Media Note
Bureau of Public Affairs, Office of the Spokesman
Washington, DC
April 7, 2009


Date: 04/07/2009 Description: Secretary of State Hillary Rodham Clinton and New Zealand Foreign Minister Murray McCully signed on April 7, 2009, an arrangement for cooperation on nonproliferation assistance. State Dept Photo Secretary of State Hillary Rodham Clinton and New Zealand Foreign Minister Murray McCully signed on April 7, 2009, an arrangement for cooperation on nonproliferation assistance. This arrangement supports collaborative work between the United States and New Zealand to secure nuclear and radioactive materials that could be used in a nuclear or radiological weapon and to detect and deter illicit trafficking in these materials by improving monitoring capabilities at priority border crossings, airports, and seaports.

Through this arrangement, New Zealand has pledged to provide NZ$685,000 (approximately US$350,000) to support the U.S. Department of Energy’s National Nuclear Security Administration’s Second Line of Defense program in equipping Kazakhstan’s borders with radiation monitors and providing related infrastructure and training. This contribution builds on the success of a similar arrangement signed in May 2007, through which New Zealand contributed similar assistance to help secure Ukraine’s border.

This arrangement reflects the common conviction on the part of the Governments of the United States and New Zealand that nuclear smuggling is a global threat that requires a coordinated, global response. Secretary Clinton and Foreign Minister McCully have agreed to sign this document today because of the high priority that the United States and New Zealand both place on nonproliferation cooperation.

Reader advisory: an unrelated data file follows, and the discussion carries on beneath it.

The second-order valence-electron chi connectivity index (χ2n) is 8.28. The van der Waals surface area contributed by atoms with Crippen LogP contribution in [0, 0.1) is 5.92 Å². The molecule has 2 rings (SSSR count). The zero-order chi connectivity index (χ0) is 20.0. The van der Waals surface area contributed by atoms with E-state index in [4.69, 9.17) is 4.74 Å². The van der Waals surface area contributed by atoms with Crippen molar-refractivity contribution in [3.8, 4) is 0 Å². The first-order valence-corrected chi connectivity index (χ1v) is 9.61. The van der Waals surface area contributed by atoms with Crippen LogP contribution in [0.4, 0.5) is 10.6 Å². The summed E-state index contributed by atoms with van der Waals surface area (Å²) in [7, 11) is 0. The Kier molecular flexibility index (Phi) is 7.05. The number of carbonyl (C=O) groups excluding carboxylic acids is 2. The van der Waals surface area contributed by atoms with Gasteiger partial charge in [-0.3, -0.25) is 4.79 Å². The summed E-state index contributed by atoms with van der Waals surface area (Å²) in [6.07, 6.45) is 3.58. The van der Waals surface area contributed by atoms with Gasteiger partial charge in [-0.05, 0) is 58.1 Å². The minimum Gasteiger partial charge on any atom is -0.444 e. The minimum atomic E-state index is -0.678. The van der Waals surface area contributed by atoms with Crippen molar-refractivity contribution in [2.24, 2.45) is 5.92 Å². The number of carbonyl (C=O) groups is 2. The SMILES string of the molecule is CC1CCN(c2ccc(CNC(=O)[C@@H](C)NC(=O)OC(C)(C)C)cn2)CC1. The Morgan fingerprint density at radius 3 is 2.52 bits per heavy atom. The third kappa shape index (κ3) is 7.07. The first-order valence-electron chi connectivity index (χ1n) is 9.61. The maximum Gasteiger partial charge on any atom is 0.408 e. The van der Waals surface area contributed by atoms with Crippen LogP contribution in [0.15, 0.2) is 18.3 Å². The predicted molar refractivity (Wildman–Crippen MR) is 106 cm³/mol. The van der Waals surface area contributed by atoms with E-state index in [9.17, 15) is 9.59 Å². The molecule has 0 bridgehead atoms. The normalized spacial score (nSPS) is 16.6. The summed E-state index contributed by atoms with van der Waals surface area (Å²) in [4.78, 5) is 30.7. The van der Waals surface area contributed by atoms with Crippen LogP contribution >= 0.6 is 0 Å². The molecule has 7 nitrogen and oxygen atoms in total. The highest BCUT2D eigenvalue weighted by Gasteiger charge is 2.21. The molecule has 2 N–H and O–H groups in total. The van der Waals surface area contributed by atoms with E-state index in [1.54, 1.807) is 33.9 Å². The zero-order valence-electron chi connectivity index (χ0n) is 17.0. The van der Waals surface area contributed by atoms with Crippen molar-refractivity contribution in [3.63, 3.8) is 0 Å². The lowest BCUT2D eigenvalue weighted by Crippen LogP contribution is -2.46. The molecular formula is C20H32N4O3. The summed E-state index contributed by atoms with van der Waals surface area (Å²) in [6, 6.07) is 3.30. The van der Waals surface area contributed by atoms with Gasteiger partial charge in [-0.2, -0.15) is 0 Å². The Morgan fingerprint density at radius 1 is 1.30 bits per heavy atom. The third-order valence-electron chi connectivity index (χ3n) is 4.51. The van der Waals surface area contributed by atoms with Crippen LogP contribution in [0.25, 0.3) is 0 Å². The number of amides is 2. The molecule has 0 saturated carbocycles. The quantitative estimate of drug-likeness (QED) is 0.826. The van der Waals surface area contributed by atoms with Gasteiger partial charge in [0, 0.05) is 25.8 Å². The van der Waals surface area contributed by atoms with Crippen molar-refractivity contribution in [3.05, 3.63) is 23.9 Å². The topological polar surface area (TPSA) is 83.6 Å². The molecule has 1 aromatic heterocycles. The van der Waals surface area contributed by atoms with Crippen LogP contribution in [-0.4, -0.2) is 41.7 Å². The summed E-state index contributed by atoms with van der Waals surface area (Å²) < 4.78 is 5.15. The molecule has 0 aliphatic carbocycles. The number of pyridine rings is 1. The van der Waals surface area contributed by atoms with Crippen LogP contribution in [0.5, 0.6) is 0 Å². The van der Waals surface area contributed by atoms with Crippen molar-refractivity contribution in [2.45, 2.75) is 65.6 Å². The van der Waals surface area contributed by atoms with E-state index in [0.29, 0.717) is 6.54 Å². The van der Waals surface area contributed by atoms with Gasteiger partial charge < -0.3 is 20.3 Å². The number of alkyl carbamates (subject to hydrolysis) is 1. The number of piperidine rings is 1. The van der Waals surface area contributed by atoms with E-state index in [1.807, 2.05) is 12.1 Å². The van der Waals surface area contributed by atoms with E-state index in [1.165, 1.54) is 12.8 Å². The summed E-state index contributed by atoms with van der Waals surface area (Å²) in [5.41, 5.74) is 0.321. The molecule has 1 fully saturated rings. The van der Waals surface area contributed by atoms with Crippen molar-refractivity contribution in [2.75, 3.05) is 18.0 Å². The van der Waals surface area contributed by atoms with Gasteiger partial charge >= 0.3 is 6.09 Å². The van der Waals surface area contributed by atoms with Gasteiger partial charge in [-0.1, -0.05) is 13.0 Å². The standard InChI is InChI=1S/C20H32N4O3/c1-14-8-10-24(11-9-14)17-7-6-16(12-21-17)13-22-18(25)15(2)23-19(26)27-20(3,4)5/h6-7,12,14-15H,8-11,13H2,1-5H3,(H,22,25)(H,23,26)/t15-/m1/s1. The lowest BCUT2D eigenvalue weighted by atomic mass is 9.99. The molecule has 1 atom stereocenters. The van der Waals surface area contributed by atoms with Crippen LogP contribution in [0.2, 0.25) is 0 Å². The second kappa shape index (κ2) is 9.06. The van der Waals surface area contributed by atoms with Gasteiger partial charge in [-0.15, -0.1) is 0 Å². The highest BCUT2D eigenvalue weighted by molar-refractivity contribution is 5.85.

This contribution results from the efforts of the U.S. Government’s Nuclear Smuggling Outreach Initiative (NSOI), a Department of State-led program that also involves the Department of Energy’s National Nuclear Security Administration and several other U.S. agencies. NSOI engages nations most at risk of nuclear smuggling to jointly identify steps to improve their capabilities to combat that threat. NSOI then works with international donors to identify and coordinate funding to help the vulnerable countries address their needs. New Zealand is one of eleven partners that has joined the United States in supporting anti-nuclear smuggling projects through NSOI. For more information on the Nuclear Smuggling Outreach Initiative, go to www.nsoi-state.net.



PRN: 2009/292